More than £1m in school meal debt accrued by children of families struggling amid the cost-of-living crisis could be written off, the First Minister has suggested.
Research by the Aberlour children’s charity found some Scottish councils had pursued youngsters for sums as small as £10 as part of a recovery scheme, with some turning to friends to pay for food in the middle of the school day.
Children in the primary one to primary five-year groups automatically qualify for free school meals regardless of household income, however Nicola Sturgeon said the Scottish Government was working with local authorities and partner organisations over a “planned expansion” of the scheme.
Responding to SNP MSP Stephanie Callaghan at Holyrood, the FM added officials were “exploring” whether the Convention of Scottish Local Authorities (Cosla) could put a mechanism in place to cancel the charges.
She told First Minster’s Questions: “I am deeply uncomfortable as any decent person should be with families being pursued for debt for school meals, especially in the economic climate that exists right now.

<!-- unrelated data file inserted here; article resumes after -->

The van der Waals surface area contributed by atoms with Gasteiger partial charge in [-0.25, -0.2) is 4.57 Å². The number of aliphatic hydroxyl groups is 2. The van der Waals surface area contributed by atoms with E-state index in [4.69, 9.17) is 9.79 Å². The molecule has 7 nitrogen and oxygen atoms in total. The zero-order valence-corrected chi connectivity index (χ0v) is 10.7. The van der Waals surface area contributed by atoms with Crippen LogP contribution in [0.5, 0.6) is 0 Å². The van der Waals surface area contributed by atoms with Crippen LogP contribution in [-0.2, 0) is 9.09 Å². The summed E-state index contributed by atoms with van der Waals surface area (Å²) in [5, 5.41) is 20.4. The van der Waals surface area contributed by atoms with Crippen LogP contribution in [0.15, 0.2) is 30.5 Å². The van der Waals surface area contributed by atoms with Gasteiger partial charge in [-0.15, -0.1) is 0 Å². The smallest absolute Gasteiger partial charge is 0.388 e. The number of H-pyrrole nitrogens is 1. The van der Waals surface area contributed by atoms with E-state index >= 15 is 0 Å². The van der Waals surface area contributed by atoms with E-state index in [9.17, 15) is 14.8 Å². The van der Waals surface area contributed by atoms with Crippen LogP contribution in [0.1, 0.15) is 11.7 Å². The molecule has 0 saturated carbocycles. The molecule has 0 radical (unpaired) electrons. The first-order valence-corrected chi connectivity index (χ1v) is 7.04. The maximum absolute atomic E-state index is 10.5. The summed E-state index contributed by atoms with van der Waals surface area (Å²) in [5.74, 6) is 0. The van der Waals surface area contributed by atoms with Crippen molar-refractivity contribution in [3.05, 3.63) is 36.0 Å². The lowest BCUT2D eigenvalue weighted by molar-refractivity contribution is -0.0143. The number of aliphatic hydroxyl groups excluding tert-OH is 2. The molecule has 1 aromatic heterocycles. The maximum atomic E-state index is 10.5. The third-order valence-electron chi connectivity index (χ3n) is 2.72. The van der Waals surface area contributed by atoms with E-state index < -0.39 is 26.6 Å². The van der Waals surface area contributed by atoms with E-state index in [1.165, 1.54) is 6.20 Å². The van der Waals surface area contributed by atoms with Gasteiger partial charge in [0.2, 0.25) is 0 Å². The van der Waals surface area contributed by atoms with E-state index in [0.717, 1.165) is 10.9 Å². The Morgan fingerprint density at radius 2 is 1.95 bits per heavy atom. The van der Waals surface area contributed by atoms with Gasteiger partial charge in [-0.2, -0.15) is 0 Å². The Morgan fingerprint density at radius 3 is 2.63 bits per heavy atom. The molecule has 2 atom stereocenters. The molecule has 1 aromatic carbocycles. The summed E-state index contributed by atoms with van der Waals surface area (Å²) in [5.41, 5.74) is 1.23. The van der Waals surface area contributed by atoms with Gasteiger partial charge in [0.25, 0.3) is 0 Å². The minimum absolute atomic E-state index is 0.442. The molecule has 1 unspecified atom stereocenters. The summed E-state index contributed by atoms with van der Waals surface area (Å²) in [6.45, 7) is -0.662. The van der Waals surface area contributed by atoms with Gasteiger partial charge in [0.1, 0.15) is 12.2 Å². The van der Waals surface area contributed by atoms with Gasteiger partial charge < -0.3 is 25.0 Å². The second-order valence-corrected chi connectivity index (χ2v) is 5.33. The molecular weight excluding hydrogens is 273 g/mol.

“I’m very sympathetic for calls for this debt to be written off and as part of what I have asked officials to do is to look at that.
“It should be said that local authorities do usually write off school meal debt for families, but as I said I have asked officials to talk with Cosla about what more can be done.”
The Aberlour study, in conjunction with Heriot Watt University’s Institute of Social Policy, Housing and Equalities Research, found just seven of the 29 Scottish councils who responded to freedom of information requests said they did not refer school meal debt to collection agents.
It added: “The sums of debt reached before action is taken can be as low as £10 and as high as £100, depending on the local authority.”
A Cosla spokesperson said: “Scotland’s councils offer a range of support for children and families who are struggling.
“This role was highlighted throughout Covid and Councils are now doing as much as they possibly can in terms of supporting families to address the cost of living crisis.
“However, councils are operating under serious financial constraints and this is only going to get worse given the Scottish Government’s resource spending review announced last week, showing spending plans for the next four years.”